I have been away from Marineholmen since the end of April 2022, first four months at Statsraad Lehmkuhl across the Pacific, and then on a research term at the University of Helsinki. The return to BIO as the new group leader for Fisheries and marine biology has proven to be both exciting and full of small and large matters to be tackled.
Our group is responsible for the specialisations “Marine Biology” and “Fisheries Biology and Management”. The revision of these specialisation has been discussed for some time already. This year’s number of new students (no master’s students started on Fisheries Biology and Management) perhaps also signals that the time is overdue for this work.
Sustainability Goal 14, Life under water, focuses on “Conserving and using the sea and marine resources in a way that promotes sustainable development”. Today’s students have a strong interest in a sustainable future, and precisely sustainability is the foundation of marine biology, fisheries biology and management. There are many elements in the current course portfolio that contribute to learning within this focus, but a renewal and modernization is in order.
The revision of the specialisations will take place during this academic year, with involvement from our group and the most important employers of the master’s students we train (for example the Institute of Marine Research), other colleagues at BIO and UiB – and perhaps also our sister departments at other universities.
In a dream world, such an audit would take place so that we first find out what it is that we want our completed master’s students to be able to do, what kind of units (courses) these knowledge and skills are to be taught in, and who takes responsibility for which course. But as everyone knows, all our activity is now heavily influenced by the economic situation we and the entire sector are in, and there is great uncertainty about and when we will possibly get new colleagues who can participate in the teaching.
Just like the MatNat faculty board and most of us, I am also concerned about “that resignations in scientific positions happen randomly for those deparmtents that now have to reduce the salary budget and thus do not have the opportunity to hire new ones in strategically important areas”. But even if departures occur randomly, we actually have a reasonably good idea of when it is likely that our employees will retire.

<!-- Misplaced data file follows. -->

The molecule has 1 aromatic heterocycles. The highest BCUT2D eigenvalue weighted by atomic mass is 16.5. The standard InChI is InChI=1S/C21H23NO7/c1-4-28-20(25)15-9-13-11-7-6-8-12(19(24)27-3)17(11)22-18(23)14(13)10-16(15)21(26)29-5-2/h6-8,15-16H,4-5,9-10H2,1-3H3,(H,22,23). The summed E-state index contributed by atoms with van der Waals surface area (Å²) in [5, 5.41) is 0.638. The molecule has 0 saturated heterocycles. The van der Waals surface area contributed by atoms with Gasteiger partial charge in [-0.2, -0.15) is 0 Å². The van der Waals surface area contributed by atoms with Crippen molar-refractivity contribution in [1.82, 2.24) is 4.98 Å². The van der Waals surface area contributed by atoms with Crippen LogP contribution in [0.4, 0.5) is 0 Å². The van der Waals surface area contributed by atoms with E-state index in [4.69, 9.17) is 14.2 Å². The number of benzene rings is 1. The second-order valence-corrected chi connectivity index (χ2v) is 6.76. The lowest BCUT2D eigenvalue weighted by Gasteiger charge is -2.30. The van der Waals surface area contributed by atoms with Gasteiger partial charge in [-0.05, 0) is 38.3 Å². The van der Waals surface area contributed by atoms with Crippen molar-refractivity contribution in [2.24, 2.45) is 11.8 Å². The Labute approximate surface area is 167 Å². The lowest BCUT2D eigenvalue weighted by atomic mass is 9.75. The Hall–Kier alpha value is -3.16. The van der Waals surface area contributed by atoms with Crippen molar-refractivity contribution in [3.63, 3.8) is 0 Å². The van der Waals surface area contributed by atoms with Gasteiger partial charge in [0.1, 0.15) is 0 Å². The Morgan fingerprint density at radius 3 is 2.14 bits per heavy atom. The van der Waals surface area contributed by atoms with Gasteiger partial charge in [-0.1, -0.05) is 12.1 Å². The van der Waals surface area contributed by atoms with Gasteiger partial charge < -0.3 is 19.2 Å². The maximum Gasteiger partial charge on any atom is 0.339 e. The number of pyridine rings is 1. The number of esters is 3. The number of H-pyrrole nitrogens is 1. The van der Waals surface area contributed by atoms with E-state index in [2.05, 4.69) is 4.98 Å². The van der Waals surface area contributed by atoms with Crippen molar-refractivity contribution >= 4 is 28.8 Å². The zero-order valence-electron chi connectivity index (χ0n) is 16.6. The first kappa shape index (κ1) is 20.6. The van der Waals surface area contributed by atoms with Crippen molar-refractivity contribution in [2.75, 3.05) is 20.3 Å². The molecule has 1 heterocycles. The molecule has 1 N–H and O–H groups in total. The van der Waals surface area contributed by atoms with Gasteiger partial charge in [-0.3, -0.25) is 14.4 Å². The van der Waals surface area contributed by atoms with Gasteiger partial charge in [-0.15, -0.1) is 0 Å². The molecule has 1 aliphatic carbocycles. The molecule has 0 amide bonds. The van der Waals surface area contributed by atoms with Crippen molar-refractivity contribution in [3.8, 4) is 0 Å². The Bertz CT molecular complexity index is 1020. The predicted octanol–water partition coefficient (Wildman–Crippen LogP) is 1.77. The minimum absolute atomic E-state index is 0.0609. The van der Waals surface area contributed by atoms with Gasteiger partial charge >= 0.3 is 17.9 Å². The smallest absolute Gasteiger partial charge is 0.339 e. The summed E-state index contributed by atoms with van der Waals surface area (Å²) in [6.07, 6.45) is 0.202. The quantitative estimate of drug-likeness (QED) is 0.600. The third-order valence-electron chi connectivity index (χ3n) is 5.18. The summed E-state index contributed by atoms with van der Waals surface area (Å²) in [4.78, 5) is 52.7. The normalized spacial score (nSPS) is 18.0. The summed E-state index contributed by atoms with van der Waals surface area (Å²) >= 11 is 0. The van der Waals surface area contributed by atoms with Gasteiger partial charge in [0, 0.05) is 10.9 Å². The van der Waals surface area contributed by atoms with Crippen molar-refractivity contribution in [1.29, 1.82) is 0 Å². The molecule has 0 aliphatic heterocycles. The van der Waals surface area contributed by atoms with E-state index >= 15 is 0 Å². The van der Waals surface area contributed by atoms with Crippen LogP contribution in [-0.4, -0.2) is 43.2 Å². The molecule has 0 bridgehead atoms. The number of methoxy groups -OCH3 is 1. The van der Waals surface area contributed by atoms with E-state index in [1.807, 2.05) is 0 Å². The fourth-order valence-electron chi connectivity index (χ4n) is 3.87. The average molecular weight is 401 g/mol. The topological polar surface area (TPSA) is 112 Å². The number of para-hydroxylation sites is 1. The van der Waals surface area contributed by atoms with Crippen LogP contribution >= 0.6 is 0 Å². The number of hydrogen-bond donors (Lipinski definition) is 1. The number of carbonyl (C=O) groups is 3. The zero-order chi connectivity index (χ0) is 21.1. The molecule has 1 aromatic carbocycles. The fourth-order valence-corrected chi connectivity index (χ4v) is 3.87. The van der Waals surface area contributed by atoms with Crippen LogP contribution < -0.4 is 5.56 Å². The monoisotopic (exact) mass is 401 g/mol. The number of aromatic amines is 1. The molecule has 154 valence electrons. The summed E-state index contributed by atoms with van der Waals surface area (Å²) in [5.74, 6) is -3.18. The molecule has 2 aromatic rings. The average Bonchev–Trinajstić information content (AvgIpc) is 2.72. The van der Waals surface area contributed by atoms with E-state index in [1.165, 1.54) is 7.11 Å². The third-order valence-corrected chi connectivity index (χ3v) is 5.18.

The analysis of BIO’s staffing according to retirements has begun, but as it stands now, they have largely concentrated on who will replace the teaching in the current course when the current teacher retires. Here I think we can work smarter and more forward-looking:
The world does not stand still, and it is therefore not a given that the course portfolio we have now is the one we will maintain for the future.
The economy dictates that we should have larger courses, and cannot afford courses with very few students. But in addition, we should look at what are the relevant issues, theories, methods and techniques now and in the near future that students should learn about.
We should see the department’s teaching as a whole. How can we work smarter in teams? For example, ecological, evolutionary and behavioral theories as well as modeling principles are similar in different systems, so courses could, in addition to common theory/method, use both marine and terrestrial examples so that students from several directions could take the same course.
The possibilities are many, and therefore a professional-strategic process is needed which ensures the best possible contribution from all our good colleagues at BIO. It is clear that such an update of the course portfolio takes time, which we feel we do not have, but the alternative if we do nothing is that we could end up with a heavy-duty portfolio that will be distributed among fewer and fewer teachers. If we do not plan in time, coincidences can thus gain even more power. I don’t think any of us deserve that.
Group leader, Fisheries and marine biology group